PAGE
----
vineyardThis parable speaks directly to the challenges being faced in our society as we seek ways to make necessary changes to improve our social, economic, and spiritual circumstances. There are those who make constant reference to “resistance to change” as a natural human condition that will predictably frustrate the best intentions. This results in a “why try” attitude that becomes an excuse for not making the effort or contribution that one could make,

Another familiar refrain is “we have heard all that before” and we are still talking years later about the same thing. This, as though poor implementation is a default position that cannot be overcome. What actually occurs is something akin to reading a headline and assuming you can accurately fill in the details from inferences made about previous experiences.

These and many other avoidance clichés, deprive legitimate change initiatives of the propulsion and resilience needed to achieve a positive, beneficial outcome. Since all of us have an ongoing desire to improve our circumstances, I thought it might be useful to look at this Biblical parable for insight and wisdom that can be applied today.

First, let’s say the “old wine” represents the combination of thoughts, ideas, values, rules and actions that led Barbados to achieving a global reputation for being a good place to invest. It is a recognized leader in political, economic and social stability; along with a highly literate workforce. One aspect of this stability is that you find many people who have long tenure in positions of influence and authority, who over time, keep things at a pace that is comfortable for them and those like them. So in many ways, the “old wineskins include many established traditions such as test cricket, working for the boss, and not delegating authority.

The “new wine” is comprised of those who have endured the system and seen where it fails to recognize and adjust to the new realities. In those instances where they find themselves being forced into “old wineskins”, they are leaking out the sides and voice their discontent among friends, the countries’ customers and others who agree that the old system needs radical change. They lack sufficient authority to create meaningful change. They have seen many examples of those who are too vocal or visible with new ideas being cut down or treated unfairly.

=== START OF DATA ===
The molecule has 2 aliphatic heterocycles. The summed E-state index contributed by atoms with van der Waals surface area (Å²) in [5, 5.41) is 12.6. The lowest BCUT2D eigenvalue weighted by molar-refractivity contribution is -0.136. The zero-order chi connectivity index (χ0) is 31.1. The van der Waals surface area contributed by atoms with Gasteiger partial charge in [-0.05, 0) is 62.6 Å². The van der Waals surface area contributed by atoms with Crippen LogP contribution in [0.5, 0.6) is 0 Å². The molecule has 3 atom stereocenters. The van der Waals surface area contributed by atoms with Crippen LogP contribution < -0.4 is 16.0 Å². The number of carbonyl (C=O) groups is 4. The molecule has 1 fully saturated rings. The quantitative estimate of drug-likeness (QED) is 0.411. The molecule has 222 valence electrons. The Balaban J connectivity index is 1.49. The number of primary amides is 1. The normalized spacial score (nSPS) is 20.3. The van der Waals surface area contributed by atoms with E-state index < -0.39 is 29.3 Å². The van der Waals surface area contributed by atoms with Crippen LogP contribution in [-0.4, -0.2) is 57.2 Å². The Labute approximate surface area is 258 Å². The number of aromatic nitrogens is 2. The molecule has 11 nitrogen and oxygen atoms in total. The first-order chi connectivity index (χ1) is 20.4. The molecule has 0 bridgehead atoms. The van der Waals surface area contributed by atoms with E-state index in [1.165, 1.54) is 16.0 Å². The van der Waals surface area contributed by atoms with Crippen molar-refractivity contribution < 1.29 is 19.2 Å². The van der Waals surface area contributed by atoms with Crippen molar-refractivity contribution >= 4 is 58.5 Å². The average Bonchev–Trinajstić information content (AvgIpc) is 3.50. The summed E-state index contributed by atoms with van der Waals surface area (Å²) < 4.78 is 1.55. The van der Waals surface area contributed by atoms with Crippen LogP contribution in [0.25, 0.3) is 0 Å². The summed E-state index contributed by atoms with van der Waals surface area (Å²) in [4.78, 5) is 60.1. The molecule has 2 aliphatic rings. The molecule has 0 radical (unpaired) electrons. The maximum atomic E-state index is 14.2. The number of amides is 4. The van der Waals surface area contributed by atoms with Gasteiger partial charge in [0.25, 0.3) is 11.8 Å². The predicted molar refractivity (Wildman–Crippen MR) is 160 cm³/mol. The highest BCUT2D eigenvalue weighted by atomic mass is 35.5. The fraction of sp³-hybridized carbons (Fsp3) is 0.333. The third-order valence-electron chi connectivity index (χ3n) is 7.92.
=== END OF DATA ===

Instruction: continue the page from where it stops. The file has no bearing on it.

There is a saying that “the first rats to leave a sinking ship, are the good swimmers”. As a result, many who remain are loyal to those who have kept them there are unlikely to generate innovation. Circumstances such as these tight economic times, increased lawlessness and declining customer satisfaction, represent the new wineskins of today. The opportunities come from addressing the needs of the country with compelling actions whose benefits satisfy urgent needs.

This will call for vision, courage and persistence.  There is still much to be savoured from the old and an important place for the new. When Jesus turned water into wine, the first thing the wine steward said was: “it is customary to serve the best wine first”. It’s your turn.

God bless.

I have a dream

Why Martin Luther King, Jr. did NOT say “I have a plan.”

In the past week, I have been reflecting on the 50th anniversary of the historic civil rights march on Washington DC; the one where Dr. Martin Luther King Jr. made his historic “I Have a Dream” speech. I won’t claim to have been present though I was at the time, in Boston, labouring in the community development trenches. I was more inspired by the speech than the march itself. I took pieces of it with me every day and used it to start conversations and to encourage others to believe in what it described.

During the week, I encountered an article (posted on my Facebook page and LinkedIn company page) written by Daniel Burrus, entitled “Why Martin Luther King, Jr. did NOT say “I have a plan.Continue reading

Trust me?

Finance Minister Chris Sinckler delivered the Budget and Estimates to an anxious nation wondering what drastic measures could be effectively applied to turn things around?

Key phrases such as “institute a sequence of managed structural adjustments and reforms”, “until global growth and recovery is evident, an 18-month programme of fiscal adjustments and specific growth initiatives will have to be implemented to pull our economy around, stabilize and grow the international reserves and create new jobs through major private and public investment” and finally, the theme is of BGDS 2013-2020 is “Adjustment, Reform, Recovery and Sustainability”. Continue reading

Personal Power Tools

Repost

Observe – Describe – Disclose

An antidote to ass/u/me (making an ass out of you and me).

MP900382971The problem with making assumptions is that it leads to errors and mistakes. Far too many people make assumptions and the result of this is that people are not in the habit of observing.